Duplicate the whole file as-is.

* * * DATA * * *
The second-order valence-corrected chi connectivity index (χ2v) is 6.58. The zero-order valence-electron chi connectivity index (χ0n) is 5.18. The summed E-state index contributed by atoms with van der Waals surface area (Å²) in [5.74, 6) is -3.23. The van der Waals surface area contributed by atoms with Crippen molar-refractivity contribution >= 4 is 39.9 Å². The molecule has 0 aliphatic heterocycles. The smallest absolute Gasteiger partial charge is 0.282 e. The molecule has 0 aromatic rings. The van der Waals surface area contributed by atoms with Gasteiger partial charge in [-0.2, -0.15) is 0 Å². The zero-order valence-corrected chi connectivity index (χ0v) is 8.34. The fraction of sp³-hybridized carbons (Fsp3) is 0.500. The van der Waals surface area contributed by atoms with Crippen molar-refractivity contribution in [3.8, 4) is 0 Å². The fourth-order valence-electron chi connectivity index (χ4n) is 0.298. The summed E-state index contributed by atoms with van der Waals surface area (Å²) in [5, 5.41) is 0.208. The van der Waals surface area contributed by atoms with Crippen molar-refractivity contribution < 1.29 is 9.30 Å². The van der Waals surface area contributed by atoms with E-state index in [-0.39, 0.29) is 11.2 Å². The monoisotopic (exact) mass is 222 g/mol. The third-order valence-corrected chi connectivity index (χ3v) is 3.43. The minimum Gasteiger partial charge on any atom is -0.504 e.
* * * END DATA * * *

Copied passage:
The second-order valence-corrected chi connectivity index (χ2v) is 6.58. The zero-order valence-electron chi connectivity index (χ0n) is 5.18. The summed E-state index contributed by atoms with van der Waals surface area (Å²) in [5.74, 6) is -3.23. The van der Waals surface area contributed by atoms with Crippen molar-refractivity contribution >= 4 is 39.9 Å². The molecule has 0 aliphatic heterocycles. The smallest absolute Gasteiger partial charge is 0.282 e. The molecule has 0 aromatic rings. The van der Waals surface area contributed by atoms with Gasteiger partial charge in [-0.2, -0.15) is 0 Å². The zero-order valence-corrected chi connectivity index (χ0v) is 8.34. The fraction of sp³-hybridized carbons (Fsp3) is 0.500. The van der Waals surface area contributed by atoms with Crippen molar-refractivity contribution in [3.8, 4) is 0 Å². The fourth-order valence-electron chi connectivity index (χ4n) is 0.298. The summed E-state index contributed by atoms with van der Waals surface area (Å²) in [5, 5.41) is 0.208. The van der Waals surface area contributed by atoms with Crippen molar-refractivity contribution < 1.29 is 9.30 Å². The van der Waals surface area contributed by atoms with E-state index in [-0.39, 0.29) is 11.2 Å². The monoisotopic (exact) mass is 222 g/mol. The third-order valence-corrected chi connectivity index (χ3v) is 3.43. The minimum Gasteiger partial charge on any atom is -0.504 e.